When I started my career I believed that if I did a good job I would get promoted.
I thought that was fair. There was a good exchange of value between myself and the company. It is what everyone tells you, your teachers, your peers, your boss. Yet all around us we see people working hard and not getting promoted.
“Work hard = promotion” is true only to a point. In my case I was in junior management before I realised there was more to getting promoted that just working hard.
Think about the promotion process. Who promotes you? It is always a person above you in the management chain, pulling you up another level. As you get more senior, those promoting you become a group of people above you.
So, to get promoted the person above you (or “your sponsor” ) needs to like you and also believe that you fit in with the next level, always assuming that you are performing well in your current role.
Do you know of a person not liked by their manager being promoted? I am sure it happens, but I have never seen it.
This is the ‘get past go’ criteria. The first critical hurdle. If you are not performing at least reasonably well, you are very unlikely to be considered for promotion.
Research has shown that performance only accounts for around 10% of the “do I promote this person” decision. This is much lower than people expect.
How you are perceived counts for around 30% of the promotion decision. Performance contributes to your image. The quality and style of your relationships with colleagues contribute a lot more.
Are you a happy, optimistic person at work? Do you lift your colleagues’ moods? Or are you the opposite? Positive people are more likely to get promoted. We all prefer working with uplifting people.
As you progress up the ranks, more of your role is about dealing with people and getting the best out of them. How does your behaviour and actions demonstrate these important skills?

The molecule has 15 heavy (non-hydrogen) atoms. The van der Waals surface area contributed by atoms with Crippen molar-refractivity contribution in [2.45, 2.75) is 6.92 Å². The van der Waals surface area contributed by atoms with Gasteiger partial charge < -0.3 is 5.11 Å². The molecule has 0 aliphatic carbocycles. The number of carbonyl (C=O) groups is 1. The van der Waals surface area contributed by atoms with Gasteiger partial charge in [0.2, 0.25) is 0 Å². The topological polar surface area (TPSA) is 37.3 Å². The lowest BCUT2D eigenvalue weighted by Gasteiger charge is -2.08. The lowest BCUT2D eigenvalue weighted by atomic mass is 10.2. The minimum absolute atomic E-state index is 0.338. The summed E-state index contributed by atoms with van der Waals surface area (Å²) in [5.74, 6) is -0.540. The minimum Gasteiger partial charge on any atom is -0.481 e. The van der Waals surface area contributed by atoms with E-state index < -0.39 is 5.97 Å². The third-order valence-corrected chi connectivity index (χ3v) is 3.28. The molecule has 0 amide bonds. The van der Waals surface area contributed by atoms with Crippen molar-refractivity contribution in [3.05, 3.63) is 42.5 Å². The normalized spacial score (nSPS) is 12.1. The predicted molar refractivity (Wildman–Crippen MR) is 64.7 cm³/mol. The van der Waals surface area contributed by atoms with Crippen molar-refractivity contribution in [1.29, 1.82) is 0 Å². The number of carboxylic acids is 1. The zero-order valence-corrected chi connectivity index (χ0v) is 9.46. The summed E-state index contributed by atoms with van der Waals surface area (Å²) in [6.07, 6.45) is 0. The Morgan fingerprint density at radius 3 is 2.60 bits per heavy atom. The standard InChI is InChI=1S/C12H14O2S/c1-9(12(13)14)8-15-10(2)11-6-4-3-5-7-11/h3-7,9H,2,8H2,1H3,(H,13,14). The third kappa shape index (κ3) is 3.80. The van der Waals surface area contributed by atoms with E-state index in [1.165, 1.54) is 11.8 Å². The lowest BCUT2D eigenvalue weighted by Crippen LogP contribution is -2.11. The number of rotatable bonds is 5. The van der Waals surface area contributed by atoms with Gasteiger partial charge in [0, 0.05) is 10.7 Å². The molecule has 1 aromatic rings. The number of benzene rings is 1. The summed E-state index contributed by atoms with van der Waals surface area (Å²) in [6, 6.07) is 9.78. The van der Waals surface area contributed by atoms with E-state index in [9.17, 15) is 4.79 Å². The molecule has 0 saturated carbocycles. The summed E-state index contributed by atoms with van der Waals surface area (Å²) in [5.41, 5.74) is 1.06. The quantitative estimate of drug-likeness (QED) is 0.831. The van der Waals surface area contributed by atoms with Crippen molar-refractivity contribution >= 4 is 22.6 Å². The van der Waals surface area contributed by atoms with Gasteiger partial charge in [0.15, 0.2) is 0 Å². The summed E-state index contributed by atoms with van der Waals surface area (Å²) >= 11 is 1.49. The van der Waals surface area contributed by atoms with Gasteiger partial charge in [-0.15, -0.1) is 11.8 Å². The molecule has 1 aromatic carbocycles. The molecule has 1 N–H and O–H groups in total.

Do you help or hinder your manager? Your colleagues? How do you treat junior through to senior staff members? How do you handle stress or a crisis? How do you make decisions? Do you like the company you are working in? Are you loyal to it?
All of these aspects and many more contribute to your work image.
“Who you know is more important that what you know” is an old saying. This still holds a lot of truth for promotions. Who knows about you counts for 60% of a promotion decision.
You need to positively influence more people the further you progress. The bigger the organisation the more important your networking skills become. These are critical skills in senior management.
“Fit” is a very important factor. Does the next layer of managers perceive you as one of them? If you don’t “belong” in their eyes, you are unlikely to get promoted. What does the next management layer do that you do not?
When you know what to do, you then have to go and do it. This can be a lot harder that it sounds.
Being promoted often means giving up things, as well as accepting new things. Your lifestyle may have to change, your relationship with work friends may change, you may have to work different hours, you may see less of your partner, the kids and so on. Are you prepared to make the sacrifices required in exchange for the promotion and more responsibility? These are all choices that we make at an individual level. What choice are you going to make?